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MANAGING STEM CELLS

ANCHOR LEAD: GAINING CONTROL OF THE PATHWAYS BY WHICH CELLS REVERT TO STEM CELLS MAY AID THEIR DEVELOPMENT, ELIZABETH TRACEY REPORTS

Stem cell researchers are very excited by their ability to develop this cell type from cells that are already formed, a kind of moving the clock backwards.  Yet the process is quite challenging, and only a very few stem cells are actually formed in large batches of cells grown in the laboratory.  Erika Matunis, a cell biology expert at Johns Hopkins, uses sperm stem cells, which seem to revert naturally depending on their environment, to understand the process better.

MATUNIS:  We know that when you reprogram things in culture that its very very inefficient, and that the reprogramming is not perfect, so given that, in our system we don’t even know when these cells do this reversal, and we get stem cells that had started to differentiate, we don’t know yet if those new stem cells are just as good as the old ones or if there are any differences, that’s a question we haven’t been able to answer yet.                       :22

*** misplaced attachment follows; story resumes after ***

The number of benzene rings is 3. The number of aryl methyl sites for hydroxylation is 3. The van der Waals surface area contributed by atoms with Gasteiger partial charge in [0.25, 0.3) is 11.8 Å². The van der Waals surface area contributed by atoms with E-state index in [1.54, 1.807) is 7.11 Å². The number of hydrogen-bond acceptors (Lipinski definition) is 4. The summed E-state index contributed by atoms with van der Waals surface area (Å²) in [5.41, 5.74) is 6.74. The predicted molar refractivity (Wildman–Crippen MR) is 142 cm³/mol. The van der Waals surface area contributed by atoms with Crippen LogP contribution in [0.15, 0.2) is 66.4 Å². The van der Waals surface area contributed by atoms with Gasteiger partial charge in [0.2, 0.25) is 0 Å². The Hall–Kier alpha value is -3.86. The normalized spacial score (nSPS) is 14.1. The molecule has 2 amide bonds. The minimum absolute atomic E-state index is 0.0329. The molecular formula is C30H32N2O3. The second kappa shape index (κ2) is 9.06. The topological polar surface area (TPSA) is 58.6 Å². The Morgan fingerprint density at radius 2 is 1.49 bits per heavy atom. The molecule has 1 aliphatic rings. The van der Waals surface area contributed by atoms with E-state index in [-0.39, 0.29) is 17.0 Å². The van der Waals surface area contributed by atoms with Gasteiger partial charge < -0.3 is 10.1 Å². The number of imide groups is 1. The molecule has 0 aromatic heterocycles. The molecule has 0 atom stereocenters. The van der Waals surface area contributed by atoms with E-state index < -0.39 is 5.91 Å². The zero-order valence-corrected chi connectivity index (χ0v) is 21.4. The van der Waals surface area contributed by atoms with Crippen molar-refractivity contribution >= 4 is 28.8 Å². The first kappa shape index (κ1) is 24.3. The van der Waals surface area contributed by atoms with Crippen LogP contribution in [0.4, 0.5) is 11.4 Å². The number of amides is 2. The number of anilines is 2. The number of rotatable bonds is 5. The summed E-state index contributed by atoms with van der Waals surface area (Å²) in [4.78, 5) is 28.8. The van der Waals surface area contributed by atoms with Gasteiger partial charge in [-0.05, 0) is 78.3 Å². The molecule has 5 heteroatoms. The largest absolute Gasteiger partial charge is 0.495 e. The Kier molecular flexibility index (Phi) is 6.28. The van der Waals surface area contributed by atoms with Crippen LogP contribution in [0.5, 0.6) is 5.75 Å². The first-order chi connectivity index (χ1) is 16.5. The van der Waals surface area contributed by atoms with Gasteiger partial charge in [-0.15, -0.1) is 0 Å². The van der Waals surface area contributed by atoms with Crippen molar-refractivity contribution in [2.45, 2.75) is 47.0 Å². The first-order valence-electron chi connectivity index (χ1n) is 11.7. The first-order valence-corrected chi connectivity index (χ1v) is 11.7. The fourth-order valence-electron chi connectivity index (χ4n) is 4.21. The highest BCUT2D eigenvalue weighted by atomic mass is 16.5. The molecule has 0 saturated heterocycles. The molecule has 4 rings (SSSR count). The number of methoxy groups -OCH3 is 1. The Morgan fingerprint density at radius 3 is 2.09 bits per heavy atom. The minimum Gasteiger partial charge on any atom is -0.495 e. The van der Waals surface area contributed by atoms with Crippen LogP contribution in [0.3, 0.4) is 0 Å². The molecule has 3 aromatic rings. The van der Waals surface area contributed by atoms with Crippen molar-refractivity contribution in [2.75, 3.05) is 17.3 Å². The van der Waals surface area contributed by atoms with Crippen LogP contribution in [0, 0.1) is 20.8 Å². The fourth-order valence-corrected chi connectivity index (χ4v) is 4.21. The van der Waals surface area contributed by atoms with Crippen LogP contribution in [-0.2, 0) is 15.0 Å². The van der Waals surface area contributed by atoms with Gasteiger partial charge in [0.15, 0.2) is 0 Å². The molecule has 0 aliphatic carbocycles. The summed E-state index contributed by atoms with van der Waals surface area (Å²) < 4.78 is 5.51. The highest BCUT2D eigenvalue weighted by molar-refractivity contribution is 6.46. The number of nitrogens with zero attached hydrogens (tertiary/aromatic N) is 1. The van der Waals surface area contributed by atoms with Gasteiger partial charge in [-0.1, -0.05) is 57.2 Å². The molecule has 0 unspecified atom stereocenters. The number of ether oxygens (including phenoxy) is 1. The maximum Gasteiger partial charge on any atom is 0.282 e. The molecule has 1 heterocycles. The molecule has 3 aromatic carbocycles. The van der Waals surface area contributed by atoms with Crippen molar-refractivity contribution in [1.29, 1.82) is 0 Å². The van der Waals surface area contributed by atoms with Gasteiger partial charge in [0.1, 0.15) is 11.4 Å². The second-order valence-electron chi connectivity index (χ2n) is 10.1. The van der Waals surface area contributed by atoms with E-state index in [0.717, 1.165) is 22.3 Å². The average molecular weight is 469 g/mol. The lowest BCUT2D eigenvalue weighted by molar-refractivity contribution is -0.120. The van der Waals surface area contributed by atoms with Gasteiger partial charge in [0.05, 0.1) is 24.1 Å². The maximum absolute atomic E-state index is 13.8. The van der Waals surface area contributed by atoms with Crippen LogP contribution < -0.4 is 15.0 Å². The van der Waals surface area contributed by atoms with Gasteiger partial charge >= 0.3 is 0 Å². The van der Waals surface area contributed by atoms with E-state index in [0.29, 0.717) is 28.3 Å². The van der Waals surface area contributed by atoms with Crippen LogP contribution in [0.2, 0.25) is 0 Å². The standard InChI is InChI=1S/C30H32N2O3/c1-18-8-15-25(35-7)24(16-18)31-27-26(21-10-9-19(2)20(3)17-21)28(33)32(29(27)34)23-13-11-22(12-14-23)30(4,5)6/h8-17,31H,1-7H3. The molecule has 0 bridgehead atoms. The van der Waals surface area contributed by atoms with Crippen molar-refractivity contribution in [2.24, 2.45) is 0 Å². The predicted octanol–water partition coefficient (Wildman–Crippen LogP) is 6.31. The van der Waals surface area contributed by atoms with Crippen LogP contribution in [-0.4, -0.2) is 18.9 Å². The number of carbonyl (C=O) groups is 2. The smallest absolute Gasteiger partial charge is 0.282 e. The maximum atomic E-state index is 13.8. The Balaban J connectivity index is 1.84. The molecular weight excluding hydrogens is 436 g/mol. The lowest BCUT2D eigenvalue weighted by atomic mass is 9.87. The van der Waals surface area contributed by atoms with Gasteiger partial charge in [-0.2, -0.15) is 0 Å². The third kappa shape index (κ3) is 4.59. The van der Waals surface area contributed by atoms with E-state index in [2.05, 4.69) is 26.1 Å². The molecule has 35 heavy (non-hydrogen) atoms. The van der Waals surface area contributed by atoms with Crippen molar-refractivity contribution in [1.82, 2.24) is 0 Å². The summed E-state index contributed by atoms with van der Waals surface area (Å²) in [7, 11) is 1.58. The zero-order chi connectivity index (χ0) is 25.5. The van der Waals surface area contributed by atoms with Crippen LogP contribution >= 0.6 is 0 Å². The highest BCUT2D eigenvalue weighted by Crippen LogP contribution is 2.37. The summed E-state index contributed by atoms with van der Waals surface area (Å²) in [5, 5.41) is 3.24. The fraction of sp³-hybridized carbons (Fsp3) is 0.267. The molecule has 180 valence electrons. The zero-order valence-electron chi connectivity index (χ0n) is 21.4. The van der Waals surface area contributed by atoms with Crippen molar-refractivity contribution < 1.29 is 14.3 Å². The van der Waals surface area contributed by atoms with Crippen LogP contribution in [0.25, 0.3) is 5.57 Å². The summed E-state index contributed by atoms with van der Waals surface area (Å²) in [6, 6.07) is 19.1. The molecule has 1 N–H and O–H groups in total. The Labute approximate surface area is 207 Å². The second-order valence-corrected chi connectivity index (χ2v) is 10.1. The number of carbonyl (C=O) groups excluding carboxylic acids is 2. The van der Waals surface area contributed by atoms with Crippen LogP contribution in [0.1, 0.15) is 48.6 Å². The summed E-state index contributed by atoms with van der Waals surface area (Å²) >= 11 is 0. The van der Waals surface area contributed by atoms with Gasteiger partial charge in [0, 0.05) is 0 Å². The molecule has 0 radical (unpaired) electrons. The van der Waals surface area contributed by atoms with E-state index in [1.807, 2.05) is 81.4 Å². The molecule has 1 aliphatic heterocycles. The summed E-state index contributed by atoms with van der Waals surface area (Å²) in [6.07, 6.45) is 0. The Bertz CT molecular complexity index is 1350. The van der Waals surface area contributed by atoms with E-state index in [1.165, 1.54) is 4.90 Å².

Matunis says when a more complete understanding develops the process may be easier to facilitate.  At Johns Hopkins, I’m Elizabeth Tracey.


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